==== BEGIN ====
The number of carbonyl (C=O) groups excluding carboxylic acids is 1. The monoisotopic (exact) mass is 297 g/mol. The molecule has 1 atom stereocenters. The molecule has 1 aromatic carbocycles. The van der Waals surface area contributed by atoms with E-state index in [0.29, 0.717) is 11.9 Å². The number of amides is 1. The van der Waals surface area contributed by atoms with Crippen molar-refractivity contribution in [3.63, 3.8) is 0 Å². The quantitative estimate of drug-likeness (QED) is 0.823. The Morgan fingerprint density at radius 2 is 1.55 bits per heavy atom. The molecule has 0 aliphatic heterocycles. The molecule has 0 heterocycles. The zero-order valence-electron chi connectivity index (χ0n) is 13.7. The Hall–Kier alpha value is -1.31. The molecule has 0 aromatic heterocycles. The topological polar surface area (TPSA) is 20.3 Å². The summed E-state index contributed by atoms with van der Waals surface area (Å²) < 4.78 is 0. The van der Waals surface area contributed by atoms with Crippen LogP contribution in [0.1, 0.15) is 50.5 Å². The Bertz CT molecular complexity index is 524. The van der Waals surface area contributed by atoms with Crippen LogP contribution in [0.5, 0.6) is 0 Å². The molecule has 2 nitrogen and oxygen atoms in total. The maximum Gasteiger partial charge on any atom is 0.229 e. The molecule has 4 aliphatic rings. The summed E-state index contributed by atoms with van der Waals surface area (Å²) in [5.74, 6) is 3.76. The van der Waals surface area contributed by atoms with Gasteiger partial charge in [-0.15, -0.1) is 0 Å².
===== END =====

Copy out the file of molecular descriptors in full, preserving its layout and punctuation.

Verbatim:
The number of carbonyl (C=O) groups excluding carboxylic acids is 1. The monoisotopic (exact) mass is 297 g/mol. The molecule has 1 atom stereocenters. The molecule has 1 aromatic carbocycles. The van der Waals surface area contributed by atoms with E-state index in [0.29, 0.717) is 11.9 Å². The number of amides is 1. The van der Waals surface area contributed by atoms with Crippen molar-refractivity contribution in [3.63, 3.8) is 0 Å². The quantitative estimate of drug-likeness (QED) is 0.823. The Morgan fingerprint density at radius 2 is 1.55 bits per heavy atom. The molecule has 0 aliphatic heterocycles. The molecule has 0 heterocycles. The zero-order valence-electron chi connectivity index (χ0n) is 13.7. The Hall–Kier alpha value is -1.31. The molecule has 0 aromatic heterocycles. The topological polar surface area (TPSA) is 20.3 Å². The summed E-state index contributed by atoms with van der Waals surface area (Å²) < 4.78 is 0. The van der Waals surface area contributed by atoms with Crippen LogP contribution in [0.1, 0.15) is 50.5 Å². The Bertz CT molecular complexity index is 524. The van der Waals surface area contributed by atoms with Crippen LogP contribution in [0.5, 0.6) is 0 Å². The molecule has 2 nitrogen and oxygen atoms in total. The maximum Gasteiger partial charge on any atom is 0.229 e. The molecule has 4 aliphatic rings. The summed E-state index contributed by atoms with van der Waals surface area (Å²) in [5.74, 6) is 3.76. The van der Waals surface area contributed by atoms with Gasteiger partial charge in [-0.15, -0.1) is 0 Å².